If it's suspected that you have cancer, your doctor may order certain cancer blood tests or other laboratory tests, such as an analysis of your urine or a biopsy of a suspicious area, to help guide the diagnosis. With the exception of blood cancers, blood tests generally can't absolutely tell whether you have cancer or some other noncancerous condition, but they can give your doctor clues about what's going on inside your body.
Because your doctor has ordered cancer blood tests or other laboratory tests to look for signs of cancer, it doesn't mean that a cancer diagnosis has been made and you have cancer. Find out what your doctor might be looking for when cancer blood tests are done.
What your doctor is looking for
Samples collected for cancer blood tests or other tests of urine, fluid or tissue are analyzed in a lab for signs of cancer. The samples may show cancer cells, proteins or other substances made by the cancer. Blood and urine tests can also give your doctor an idea of how well your organs are functioning and if they've been affected by cancer.
Examples of blood and urine tests used to diagnose cancer include:
- Complete blood count (CBC). This common blood test measures the amount of various types of blood cells in a sample of your blood. Blood cancers may be detected using this test if too many or too few of a type of blood cell or abnormal cells are found. A bone marrow biopsy may help confirm a diagnosis of a blood cancer.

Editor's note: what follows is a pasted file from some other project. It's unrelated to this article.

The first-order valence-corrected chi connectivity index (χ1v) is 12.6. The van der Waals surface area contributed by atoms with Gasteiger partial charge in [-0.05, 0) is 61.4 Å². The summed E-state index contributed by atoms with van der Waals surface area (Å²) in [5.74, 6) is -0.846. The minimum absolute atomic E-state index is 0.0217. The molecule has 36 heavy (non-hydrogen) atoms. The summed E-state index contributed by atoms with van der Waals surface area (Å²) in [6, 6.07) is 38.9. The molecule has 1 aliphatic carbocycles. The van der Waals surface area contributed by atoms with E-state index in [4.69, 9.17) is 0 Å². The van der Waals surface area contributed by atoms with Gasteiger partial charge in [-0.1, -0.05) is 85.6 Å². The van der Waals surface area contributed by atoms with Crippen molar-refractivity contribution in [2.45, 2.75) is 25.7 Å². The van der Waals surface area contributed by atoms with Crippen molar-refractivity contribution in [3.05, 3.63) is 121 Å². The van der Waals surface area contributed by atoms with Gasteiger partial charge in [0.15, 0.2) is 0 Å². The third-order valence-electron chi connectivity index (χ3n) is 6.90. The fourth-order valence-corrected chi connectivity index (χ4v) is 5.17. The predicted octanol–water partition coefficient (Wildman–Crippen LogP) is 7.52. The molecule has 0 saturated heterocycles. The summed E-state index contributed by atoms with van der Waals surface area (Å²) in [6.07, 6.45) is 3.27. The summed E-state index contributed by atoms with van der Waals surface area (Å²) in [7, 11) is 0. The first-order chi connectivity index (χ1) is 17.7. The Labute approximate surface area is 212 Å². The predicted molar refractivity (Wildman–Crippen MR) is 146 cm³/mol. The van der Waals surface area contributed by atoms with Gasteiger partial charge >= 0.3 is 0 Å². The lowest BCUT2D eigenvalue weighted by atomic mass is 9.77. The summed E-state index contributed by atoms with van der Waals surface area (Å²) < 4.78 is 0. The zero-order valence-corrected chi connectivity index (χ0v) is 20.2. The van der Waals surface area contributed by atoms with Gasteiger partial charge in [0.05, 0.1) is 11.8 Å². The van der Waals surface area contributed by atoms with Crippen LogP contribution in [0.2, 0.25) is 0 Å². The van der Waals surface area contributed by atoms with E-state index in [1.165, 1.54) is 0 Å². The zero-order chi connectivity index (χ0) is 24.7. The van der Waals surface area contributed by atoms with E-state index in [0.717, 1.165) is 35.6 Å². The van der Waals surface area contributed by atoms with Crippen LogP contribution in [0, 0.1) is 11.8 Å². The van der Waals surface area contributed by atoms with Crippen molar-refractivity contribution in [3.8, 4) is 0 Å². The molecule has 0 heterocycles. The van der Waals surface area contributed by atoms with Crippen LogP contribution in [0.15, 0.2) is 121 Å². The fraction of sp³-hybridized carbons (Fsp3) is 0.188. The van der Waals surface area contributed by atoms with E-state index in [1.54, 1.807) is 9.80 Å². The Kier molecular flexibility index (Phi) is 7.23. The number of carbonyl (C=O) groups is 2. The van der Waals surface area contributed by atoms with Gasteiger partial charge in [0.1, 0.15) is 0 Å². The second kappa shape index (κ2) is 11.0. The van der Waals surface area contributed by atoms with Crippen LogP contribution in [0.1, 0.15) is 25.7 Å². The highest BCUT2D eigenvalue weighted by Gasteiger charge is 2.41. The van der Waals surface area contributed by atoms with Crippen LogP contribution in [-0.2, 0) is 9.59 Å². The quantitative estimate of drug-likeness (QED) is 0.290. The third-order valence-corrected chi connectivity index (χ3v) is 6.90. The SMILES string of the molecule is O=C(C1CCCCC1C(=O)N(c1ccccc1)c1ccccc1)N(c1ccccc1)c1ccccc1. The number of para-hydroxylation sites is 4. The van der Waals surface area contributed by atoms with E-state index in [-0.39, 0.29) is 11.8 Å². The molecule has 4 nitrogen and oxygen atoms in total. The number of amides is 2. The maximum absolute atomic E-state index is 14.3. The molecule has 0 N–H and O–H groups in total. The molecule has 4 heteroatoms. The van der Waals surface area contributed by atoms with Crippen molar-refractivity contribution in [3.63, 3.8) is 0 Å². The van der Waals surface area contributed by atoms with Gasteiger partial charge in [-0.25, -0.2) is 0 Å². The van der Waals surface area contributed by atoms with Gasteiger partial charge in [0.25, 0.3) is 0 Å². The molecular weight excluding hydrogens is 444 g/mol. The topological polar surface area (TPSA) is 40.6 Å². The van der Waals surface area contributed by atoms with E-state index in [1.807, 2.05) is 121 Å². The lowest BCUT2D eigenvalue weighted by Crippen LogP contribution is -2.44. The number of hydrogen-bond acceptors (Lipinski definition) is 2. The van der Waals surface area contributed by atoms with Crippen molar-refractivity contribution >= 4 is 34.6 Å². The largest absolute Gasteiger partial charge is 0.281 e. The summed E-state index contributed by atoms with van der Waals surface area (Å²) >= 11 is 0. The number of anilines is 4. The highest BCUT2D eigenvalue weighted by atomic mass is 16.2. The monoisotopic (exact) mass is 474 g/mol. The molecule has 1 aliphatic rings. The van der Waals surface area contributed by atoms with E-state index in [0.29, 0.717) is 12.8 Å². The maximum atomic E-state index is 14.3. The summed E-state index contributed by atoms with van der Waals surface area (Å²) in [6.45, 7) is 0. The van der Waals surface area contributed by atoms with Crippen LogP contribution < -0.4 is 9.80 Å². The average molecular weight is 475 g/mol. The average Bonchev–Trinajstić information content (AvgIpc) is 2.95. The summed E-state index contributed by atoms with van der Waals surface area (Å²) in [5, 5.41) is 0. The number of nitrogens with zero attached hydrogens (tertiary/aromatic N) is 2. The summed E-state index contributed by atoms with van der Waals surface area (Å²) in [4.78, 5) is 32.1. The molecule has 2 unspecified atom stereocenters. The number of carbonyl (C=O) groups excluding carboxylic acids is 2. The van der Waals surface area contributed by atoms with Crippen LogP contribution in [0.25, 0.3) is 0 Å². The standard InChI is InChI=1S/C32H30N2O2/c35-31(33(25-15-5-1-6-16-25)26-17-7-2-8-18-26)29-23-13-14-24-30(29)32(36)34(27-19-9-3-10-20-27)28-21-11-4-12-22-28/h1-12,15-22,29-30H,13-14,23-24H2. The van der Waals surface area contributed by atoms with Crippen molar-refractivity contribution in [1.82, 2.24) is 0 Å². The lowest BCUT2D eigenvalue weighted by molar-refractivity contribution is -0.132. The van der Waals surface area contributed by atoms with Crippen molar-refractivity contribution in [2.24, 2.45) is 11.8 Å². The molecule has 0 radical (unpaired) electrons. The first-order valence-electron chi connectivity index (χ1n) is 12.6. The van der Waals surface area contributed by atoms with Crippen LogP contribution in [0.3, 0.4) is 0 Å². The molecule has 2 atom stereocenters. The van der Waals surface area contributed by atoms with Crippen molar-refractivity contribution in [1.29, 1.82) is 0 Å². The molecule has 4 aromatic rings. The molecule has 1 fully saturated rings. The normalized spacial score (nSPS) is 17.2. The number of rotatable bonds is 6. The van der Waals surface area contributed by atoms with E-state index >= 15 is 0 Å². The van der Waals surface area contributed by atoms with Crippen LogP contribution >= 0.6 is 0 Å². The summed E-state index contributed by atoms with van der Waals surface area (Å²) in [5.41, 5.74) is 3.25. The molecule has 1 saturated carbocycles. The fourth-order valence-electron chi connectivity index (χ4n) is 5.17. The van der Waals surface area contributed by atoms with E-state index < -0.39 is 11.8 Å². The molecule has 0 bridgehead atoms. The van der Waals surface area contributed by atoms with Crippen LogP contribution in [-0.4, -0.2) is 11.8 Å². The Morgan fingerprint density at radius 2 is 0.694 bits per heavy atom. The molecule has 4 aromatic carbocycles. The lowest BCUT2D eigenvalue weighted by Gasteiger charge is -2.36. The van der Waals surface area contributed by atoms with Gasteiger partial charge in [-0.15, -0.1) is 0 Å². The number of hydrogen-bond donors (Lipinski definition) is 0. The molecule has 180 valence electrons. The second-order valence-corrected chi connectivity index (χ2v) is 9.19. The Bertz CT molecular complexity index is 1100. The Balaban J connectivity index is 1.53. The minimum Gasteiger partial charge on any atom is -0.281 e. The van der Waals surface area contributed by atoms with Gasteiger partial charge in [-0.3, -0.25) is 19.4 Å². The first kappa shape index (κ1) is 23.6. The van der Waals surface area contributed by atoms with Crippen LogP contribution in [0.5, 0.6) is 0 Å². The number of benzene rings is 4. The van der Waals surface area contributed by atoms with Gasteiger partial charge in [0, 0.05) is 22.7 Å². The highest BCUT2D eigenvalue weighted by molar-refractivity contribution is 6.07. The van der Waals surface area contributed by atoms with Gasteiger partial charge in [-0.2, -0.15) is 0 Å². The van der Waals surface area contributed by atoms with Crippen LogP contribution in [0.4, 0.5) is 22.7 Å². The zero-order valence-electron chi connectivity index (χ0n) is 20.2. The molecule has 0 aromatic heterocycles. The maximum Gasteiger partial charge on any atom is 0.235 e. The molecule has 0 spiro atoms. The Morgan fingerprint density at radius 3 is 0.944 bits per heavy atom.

- Urine cytology. Examining a urine sample under a microscope may reveal cancer cells that could come from the bladder, ureters or kidneys.
- Blood protein testing. A test to examine various proteins in your blood (electrophoresis) can aid in detecting certain abnormal immune system proteins (immunoglobulins) that are sometimes elevated in people with multiple myeloma. Other tests, such as a bone marrow biopsy, are used to confirm a suspected diagnosis.
Tumor marker tests. Tumor markers are chemicals made by tumor cells that can be detected in your blood. But tumor markers are also produced by some normal cells in your body and levels may be significantly elevated in noncancerous conditions. This limits the potential for tumor marker tests to help in diagnosing cancer.
The best way to use tumor markers in diagnosing cancer hasn't been determined. And the use of some tumor marker tests is controversial. Examples of tumor markers include prostate-specific antigen (PSA) for prostate cancer, cancer antigen 125 (CA 125) for ovarian cancer, calcitonin for medullary thyroid cancer, alpha-fetoprotein (AFP) for liver cancer and human chorionic gonadotropin (HCG) for germ cell tumors, such as testicular cancer and ovarian cancer.
What the results mean
Test results must be interpreted carefully because several factors can influence test outcomes, such as variations in your body or even what you eat. In addition, keep in mind that noncancerous conditions can sometimes cause abnormal test results. And, in other cases, cancer may be present even though the blood test results are normal.
Your doctor reviews your test results to determine whether your levels fall within a normal range. Or your doctor may compare your results with those from past tests.
What happens next
Though blood and urine tests can help give your doctor clues, other tests are usually necessary to make the diagnosis. For most forms of cancer, a biopsy — a procedure to obtain a sample of suspicious cells for testing — is usually necessary to make a definitive diagnosis.
In some cases, tumor marker levels are monitored over time. Your doctor may schedule follow-up testing in a few months. Tumor markers are most often helpful after your cancer diagnosis. Your doctor may use these tests to determine whether your cancer is responding to treatment or whether your cancer is growing.
Discuss test results with your doctor. Ask your doctor what your results say about your health and what the next steps should be.